Seems like today is a day of award announcements . . . The International Prize for Arabic Fiction (aka, the Arab Booker) started five years ago as a way of bringing more international attention to great works of arabic literature. So far, they’ve given the award to five titles (two won last year), and all five—Sunset Oasis by Bahaa Taher, Azazel by Youssef Ziedan, Spewing Sparks as Big as Castles by Abdo Khal, The Arch and the Butterfly by Mohammed Achaari, and The Doves’ Necklace by Raja Alem—have all found English language publishers. (A number of these books are coming out in 2012, which is why you might not have heard of them yet.)
The six shortlisted authors (which will be announced on December 7th), each receive $10K, and the winning author (announced March 27th, right before the start of the Abu Dhabi International Book Fair), receives an additional $50K.
Thirteen novels are on this year’s longlist, including the new book from 2009 winner Youssef Ziedan, books from Jabbour Douaihy, Habib Slmi, and Rabee Jaber, who were all on the shortlist in the past, and Ezzedine Choukri Fishere, who was longlisted in 2009. (Interesting & encouraging to see some repeat authors on the list.)
There’s not a lot of info available about the books themselves on the Arabic Fiction site, but if I find descriptions somewhere else, I’ll put them up in a separate post. I’m sure there will be a lot more info about the six finalists, but for now, here’s a list of all the books in the running:
Sarmada by Fadi Azzam (Syria)
Paving the Sea by Rashid al-Daif (Lebanon)
The Vagrant by Jabbour Douaihy (Lebanon)
Embrace on Brooklyn Bridge by Ezzedine Choukri Fishere (Egypt)
The Druze of Belgrade by Rabee Jaber (Lebanon)
The Unemployed by Nasr Iraq (Egypt)
Toy of Fire by Bashir Mufti (Algeria)
Under the Copenhagen Sky by Hawra al-Nadawi (Iraq/Denmark)
Suitcases of Memory by Sharbel Qata (Lebanon)
Nocturnal Creatures of Sadness by Mohamed al-Refai (Egypt)
The Women of al-Basatin by Habib Selmi (Tunisia)
The Amazing Journey of Khair al-Din ibn Zard by Ibrahim al-Zaarur (Jordan)
The Nabatean by Youssef Ziedan (Egypt)
And here’s a quote from the 2012 Chair of Judges about the longlist: “The fifth cycle of the International Prize for Arabic Fiction takes place in exceptional circumstances, with many Arab uprisings against despotic regimes which have been entrenched in most regions of the Arab world for long decades. Without actually asserting that the novels nominated for this prize cycle directly prophesy the Arab Spring, we can say that many of them paint a picture of the stifling conditions prevalent before the explosion of uprisings. They take the reader into the underground world of the secret police and portray the thirst for freedom of many of their heroes and secondary characters, at the same time exposing the opportunism of those who co-operate with those secret forces.”
Can’t wait to find out more . . . And hopefully be able to read a few of these books.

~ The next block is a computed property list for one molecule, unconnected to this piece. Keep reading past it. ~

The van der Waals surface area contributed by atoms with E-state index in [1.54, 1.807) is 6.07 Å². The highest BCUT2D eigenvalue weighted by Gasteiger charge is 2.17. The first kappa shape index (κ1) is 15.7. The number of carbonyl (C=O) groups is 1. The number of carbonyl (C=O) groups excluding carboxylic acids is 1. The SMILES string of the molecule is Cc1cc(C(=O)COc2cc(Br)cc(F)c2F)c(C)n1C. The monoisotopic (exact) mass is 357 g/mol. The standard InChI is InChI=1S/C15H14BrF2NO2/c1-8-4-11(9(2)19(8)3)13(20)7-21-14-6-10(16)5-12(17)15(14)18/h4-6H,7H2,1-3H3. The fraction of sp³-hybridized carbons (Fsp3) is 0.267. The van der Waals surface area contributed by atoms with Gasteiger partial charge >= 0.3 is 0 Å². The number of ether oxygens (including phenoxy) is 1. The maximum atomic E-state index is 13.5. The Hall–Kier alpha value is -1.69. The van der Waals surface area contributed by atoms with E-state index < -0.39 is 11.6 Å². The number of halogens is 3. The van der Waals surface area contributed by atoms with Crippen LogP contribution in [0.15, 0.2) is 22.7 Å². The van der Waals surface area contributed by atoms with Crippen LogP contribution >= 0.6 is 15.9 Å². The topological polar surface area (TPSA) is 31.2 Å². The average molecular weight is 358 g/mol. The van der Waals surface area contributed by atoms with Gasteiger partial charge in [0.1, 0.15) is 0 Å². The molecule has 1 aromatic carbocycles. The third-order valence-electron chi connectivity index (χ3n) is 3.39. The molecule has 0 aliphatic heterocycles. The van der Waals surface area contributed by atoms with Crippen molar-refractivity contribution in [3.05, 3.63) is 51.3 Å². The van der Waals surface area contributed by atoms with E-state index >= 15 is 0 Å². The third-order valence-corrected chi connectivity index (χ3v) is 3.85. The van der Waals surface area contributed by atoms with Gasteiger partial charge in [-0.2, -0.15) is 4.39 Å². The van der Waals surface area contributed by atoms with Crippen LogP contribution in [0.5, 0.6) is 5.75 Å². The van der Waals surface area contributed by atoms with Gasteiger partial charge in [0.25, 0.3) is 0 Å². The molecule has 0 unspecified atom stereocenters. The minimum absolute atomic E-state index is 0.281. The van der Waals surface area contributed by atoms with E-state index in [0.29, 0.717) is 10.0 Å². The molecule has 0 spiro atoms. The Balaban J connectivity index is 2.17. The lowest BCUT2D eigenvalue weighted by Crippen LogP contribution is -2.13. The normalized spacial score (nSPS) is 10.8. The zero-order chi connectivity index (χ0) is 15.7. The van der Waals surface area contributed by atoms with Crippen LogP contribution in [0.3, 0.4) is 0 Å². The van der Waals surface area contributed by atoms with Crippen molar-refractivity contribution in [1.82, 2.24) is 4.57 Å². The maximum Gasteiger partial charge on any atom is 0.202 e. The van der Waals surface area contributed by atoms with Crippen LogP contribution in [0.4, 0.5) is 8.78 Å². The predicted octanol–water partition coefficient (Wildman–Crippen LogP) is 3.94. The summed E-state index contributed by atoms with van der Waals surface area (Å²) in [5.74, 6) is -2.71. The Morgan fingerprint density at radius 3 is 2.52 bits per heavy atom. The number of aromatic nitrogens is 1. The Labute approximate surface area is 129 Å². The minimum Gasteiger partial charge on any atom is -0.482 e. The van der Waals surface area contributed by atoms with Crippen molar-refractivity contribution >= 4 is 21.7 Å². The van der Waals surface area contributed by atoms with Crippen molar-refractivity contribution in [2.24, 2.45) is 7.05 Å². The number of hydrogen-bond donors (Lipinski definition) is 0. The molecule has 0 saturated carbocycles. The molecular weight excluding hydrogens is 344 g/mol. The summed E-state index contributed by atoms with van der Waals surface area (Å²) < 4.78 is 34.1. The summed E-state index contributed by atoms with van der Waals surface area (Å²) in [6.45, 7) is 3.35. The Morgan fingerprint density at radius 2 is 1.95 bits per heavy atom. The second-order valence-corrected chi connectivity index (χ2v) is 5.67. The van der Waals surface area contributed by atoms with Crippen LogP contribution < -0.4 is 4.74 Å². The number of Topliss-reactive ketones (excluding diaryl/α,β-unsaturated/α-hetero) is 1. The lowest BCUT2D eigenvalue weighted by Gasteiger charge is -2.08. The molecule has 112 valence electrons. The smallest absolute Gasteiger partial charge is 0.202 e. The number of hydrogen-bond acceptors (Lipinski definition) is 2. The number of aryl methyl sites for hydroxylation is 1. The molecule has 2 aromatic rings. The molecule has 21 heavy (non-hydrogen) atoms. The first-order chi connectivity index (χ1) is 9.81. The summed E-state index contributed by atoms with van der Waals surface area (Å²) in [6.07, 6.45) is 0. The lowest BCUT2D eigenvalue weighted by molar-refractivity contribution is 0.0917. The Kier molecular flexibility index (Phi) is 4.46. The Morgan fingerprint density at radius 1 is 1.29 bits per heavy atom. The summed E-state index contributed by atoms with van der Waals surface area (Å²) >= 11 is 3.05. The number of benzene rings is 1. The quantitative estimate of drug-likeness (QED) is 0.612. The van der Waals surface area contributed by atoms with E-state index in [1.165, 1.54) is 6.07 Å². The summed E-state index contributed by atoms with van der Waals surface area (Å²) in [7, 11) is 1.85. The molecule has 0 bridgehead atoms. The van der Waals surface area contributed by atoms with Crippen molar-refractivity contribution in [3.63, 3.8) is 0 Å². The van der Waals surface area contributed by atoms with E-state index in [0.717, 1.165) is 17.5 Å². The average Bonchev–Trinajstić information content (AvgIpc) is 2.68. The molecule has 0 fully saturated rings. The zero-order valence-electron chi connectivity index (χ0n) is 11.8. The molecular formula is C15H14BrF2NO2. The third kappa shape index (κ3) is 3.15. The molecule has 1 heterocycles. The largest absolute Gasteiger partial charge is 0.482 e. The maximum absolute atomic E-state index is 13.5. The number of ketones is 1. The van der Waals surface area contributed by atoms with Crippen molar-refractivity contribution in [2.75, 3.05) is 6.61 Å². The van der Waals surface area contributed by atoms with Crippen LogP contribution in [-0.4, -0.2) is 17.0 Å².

“The small stone plaza was floating in the midday heat. The Christ of Elqui, kneeling on the ground, his gaze thrown back on high, the part in his hair dark under the Atacaman sun—he felt himself falling into an ecstasy.. . .
This slender, uncanny volume—the second, best-selling collection of stories by Russian author Ludmilla Petrushevskaya to appear in the U.S.—has already received considerable, well-deserved praise from many critics and high profile publications. Its seventeen short tales, averaging ten pages each, are. . .
The Urdu word basti refers to any space, intimate to worldly, and is often translated as “common place” or “a gathering place.” This book by Intizar Husain, who is widely regarded as one of the most important living Pakistani writers,. . .
The Whispering Muse, one of three books by Icelandic writer Sjón just published in North America, is nothing if not inventive. Stories within stories, shifting narration, leaps in time, and characters who transform from men to birds and back again—you’ve. . .
Luis Negrón’s debut collection Mundo Cruel is a journey through Puerto Rico’s gay world. Published in 2010, the book is already in its fifth Spanish edition. Here in the U.S., the collection has been published by Seven Stories Press and. . .
To have watched from one of your patios
the ancient stars
from the bank of shadow to have watched
the scattered lights
my ignorance has learned no names for
nor their places in constellations
to have heard the ring of. . .
When Icelandic author Andri Snær Magnason first published LoveStar, his darkly comic parable of corporate power and media influence run amok, the world was in a very different place. (This was back before both Facebook and Twitter, if you can. . .
When starting Hi, This Is Conchita and Other Stories, Santiago Roncagliolo’s second work to be translated into English, I was expecting Roncagliolo to explore the line between evil and religion that was front and center in Red April. Admittedly, I. . .
Christa Wolf’s newly-translated City of Angels is a novel of atonement, and in this way the work of art that it resembles most to me is not another book, but the 2003 Sophia Coppola film Lost in Translation. Like that. . .
French author—philosopher, poet, novelist—de Roblès writes something approaching the Great (Latin) American Novel, about Brazilian characters, one of whom is steeped in the life of the seventeenth century polymath (but almost always erroneous) Jesuit Athanasius Kircher. Eleazard von Wogau, a. . .